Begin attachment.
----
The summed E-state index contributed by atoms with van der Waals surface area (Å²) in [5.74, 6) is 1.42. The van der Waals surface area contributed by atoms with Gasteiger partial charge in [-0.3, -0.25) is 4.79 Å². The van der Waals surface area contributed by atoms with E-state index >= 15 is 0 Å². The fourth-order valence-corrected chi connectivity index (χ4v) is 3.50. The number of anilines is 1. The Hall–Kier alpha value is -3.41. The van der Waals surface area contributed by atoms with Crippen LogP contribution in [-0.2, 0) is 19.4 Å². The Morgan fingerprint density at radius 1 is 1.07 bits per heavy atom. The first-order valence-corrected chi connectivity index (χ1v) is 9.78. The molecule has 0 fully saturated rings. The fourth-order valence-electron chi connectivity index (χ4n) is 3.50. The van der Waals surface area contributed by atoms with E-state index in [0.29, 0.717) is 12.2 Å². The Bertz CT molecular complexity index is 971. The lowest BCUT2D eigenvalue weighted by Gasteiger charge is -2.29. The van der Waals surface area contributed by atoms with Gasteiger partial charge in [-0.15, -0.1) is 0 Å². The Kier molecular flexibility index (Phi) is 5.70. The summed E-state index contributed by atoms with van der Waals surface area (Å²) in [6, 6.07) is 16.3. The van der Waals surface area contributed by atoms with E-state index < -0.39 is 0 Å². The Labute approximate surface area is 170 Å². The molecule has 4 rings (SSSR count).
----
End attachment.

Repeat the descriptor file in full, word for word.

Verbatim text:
The summed E-state index contributed by atoms with van der Waals surface area (Å²) in [5.74, 6) is 1.42. The van der Waals surface area contributed by atoms with Gasteiger partial charge in [-0.3, -0.25) is 4.79 Å². The van der Waals surface area contributed by atoms with E-state index >= 15 is 0 Å². The fourth-order valence-corrected chi connectivity index (χ4v) is 3.50. The number of anilines is 1. The Hall–Kier alpha value is -3.41. The van der Waals surface area contributed by atoms with Crippen LogP contribution in [-0.2, 0) is 19.4 Å². The Morgan fingerprint density at radius 1 is 1.07 bits per heavy atom. The first-order valence-corrected chi connectivity index (χ1v) is 9.78. The molecule has 0 fully saturated rings. The fourth-order valence-electron chi connectivity index (χ4n) is 3.50. The van der Waals surface area contributed by atoms with E-state index in [0.29, 0.717) is 12.2 Å². The Bertz CT molecular complexity index is 971. The lowest BCUT2D eigenvalue weighted by Gasteiger charge is -2.29. The van der Waals surface area contributed by atoms with Gasteiger partial charge in [-0.15, -0.1) is 0 Å². The Kier molecular flexibility index (Phi) is 5.70. The summed E-state index contributed by atoms with van der Waals surface area (Å²) in [6, 6.07) is 16.3. The van der Waals surface area contributed by atoms with E-state index < -0.39 is 0 Å². The Labute approximate surface area is 170 Å². The molecule has 4 rings (SSSR count).